The East Norfolk Militia

The East Norfolk Militia is a red coat Napoleonic era re-enactment group recreating the British Army's militia of the Georgian period of 1803-1815.

             Recruiting from the Militia

In 1795 the Duke of York divided England and Wales into 15 recruiting districts, Scotland into four, and Ireland into 5. Each district was provided with an infantry Field officer, an Adjutant, a Sergeant Major and a few Depot Sergeants. In 1802 a District Surgeon was added to attest the recruits’ fitness. These formed a base for the regimental recruiting parties as each regiment was still responsible for recruiting its own men. The regimental recruiting parties comprised an officer, sergeant, drummer and a few reliable men. In the latter six months of 1803, 360 recruiting parties were scouring the British Isles, approximately 2.5 parties per regiment (horse and foot). By 1806/7 there were 1,113 recruiting parties or approximately 8 per regiment! In 1803 some 6,000 men were recruited by these parties; this had risen to approximately 12,000 per year in 1806, and maintained this level to the end of the war.

As this recruitment level was totally insufficient to supply the armies needs (in 1807/8 the army was 35,000 short!), additional means were devised. The Militia, which was raised by ballot of all eligible men, should have shown a cross section of all walks of life, but as recruits were allowed to find substitutes (there was a thriving "insurance society" market where those insured would be provided with the funds to "persuade" another to join for them, this could be as much as £20!), the dregs of society filled the ranks. However, militia service precluded men from being taken up for the army, thus cutting off a large number of potential recruits to the army. Occasionally, the Government would allow militiamen to volunteer for the army and receive the "bounty." Pitt allowed this in 1805, and got 9,000 to join the army, and in 1806, the Irish militia was approached and 4,000 men obtained.

In these early days the officers of militia units were unhappy with losing their men, but seem to have eventually accepted the inevitable, as Castlereagh allowed them to transfer again in 1808, and received 27,505 men! The following year another 28,492 transferred, and, in 1811, Palmerston tried again—gaining 11,453 men. In 1809, militiamen were allowed to transfer at any time and, in 1811, it was set that up to 10,000 could transfer each year.

In addition to this, the Army of Reserve act was laid down with the aim of recruiting some 50,000 men—again raised by ballot in each area. This led to even more "insurance society" activity for substitutes. It eventually raised some 30,000 recruits and 7,000 underage recruits who were placed in garrison battalions until of age before this act was abandoned, in late 1804. These men were to form the second battalions for many of the line regiments but were restricted to home service. However, 19,533 of these men were persuaded to sign up for general service and therefore became eligible for bounty payment and could be used to bolster the first battalions overseas.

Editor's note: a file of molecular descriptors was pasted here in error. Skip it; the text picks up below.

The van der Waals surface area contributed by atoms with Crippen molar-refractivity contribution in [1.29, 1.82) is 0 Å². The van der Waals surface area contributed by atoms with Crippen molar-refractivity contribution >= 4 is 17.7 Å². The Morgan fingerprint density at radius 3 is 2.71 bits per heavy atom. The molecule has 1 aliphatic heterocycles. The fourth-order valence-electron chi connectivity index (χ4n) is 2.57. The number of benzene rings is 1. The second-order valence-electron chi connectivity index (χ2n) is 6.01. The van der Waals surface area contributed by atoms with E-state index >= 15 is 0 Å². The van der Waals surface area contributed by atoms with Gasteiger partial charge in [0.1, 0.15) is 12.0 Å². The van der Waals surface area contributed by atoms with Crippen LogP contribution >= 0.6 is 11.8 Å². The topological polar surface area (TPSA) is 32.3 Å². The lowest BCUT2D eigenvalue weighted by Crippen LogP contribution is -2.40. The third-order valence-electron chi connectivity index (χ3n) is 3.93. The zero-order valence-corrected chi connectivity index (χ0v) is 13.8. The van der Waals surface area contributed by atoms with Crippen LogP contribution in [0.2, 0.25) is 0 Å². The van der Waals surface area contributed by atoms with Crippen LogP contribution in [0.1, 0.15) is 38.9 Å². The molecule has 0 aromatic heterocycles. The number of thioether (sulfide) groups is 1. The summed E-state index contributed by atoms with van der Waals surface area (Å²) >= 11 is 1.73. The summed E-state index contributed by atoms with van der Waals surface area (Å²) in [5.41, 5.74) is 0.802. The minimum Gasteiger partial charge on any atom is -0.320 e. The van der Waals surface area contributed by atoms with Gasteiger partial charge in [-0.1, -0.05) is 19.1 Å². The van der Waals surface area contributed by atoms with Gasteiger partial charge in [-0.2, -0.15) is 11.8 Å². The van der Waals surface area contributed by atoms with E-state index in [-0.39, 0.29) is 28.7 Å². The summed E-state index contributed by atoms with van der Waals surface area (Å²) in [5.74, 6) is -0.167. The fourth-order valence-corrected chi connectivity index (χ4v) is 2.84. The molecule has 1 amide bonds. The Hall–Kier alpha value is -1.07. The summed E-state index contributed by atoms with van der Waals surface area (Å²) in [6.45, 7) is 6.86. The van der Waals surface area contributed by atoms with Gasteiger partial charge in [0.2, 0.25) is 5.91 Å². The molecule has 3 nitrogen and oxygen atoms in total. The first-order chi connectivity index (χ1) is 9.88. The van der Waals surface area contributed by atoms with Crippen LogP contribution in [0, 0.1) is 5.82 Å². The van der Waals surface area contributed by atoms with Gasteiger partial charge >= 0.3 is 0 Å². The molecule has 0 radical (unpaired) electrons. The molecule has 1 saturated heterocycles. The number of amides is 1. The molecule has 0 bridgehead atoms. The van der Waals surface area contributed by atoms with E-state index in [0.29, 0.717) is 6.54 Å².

Volunteer units were also pressured to encourage men to enlist for the reserve army to reduce the number of volunteer units, which varied greatly in quality. The Lord lieutenants varied in their efforts, but Devon was particularly successful, General Simcoe could here report, in 1803, the total disbandment of a battalion of volunteers and that he had "swept every man into the Army of Reserve" and that he had "two thousand men ready for service," where they bolstered the second battalions and could be persuaded to transfer to general service.From the above evidence it can be seen that the militia was a major source of recruitment to the army in total. It should be made clear that recruiting parties could not directly recruit from those in the militia prepared to transfer. However, when the militia was allowed to transfer by parliament, regiments could vie with each other, using bounty money and the fame of their units to induce the men choose their regiment. For example, the Rifles were very successful because of their fame and glamour. The 28th, a lesser known regiment may not have the same draw.

Numbers recruited for the army 1806 - 1811: Direct recruitment . . 72,000 (6,000 per annum) From the Militia . . . . 71,450

As can be seen, recruitment was about 50/50. This does not account for recruiting from the volunteers which, without delving into individual units, are virtually impossible to gauge properly.However, the 37,000 recruited by the Army of Reserve in total and from volunteer units, probably did not bolster the army by more than 50,000 in total, of which some 60% opted for general service. These were recruited in the period 1802-04, when direct recruiting was at the rate of 6,000 per year; therefore, home recruiting accounted for some 63% in these years. The figure of 60% for home forces recruits to the army seems pretty consistent after 1802. The fact that the units tested do not show this level consistently may be explained by the militia men leaving. Their service was originally set for the length of the war and six months, allowing many to terminate their service during the period between the end of the peninsular war and the beginning of the hundred days. Numerous memoir writers indicate theirs and their colleagues period of service terminating at this time and missing Waterloo. This indicates that there is a danger in interpreting the results of this sound research into a regiment at Waterloo and making assumptions on the make-up of the army in the peninsular. To make a valid statement regarding general levels of recruitment throughout the period would require further research into the make-up of the 28th throughout the1800 to 1814 period. A daunting task!                                Gareth Glover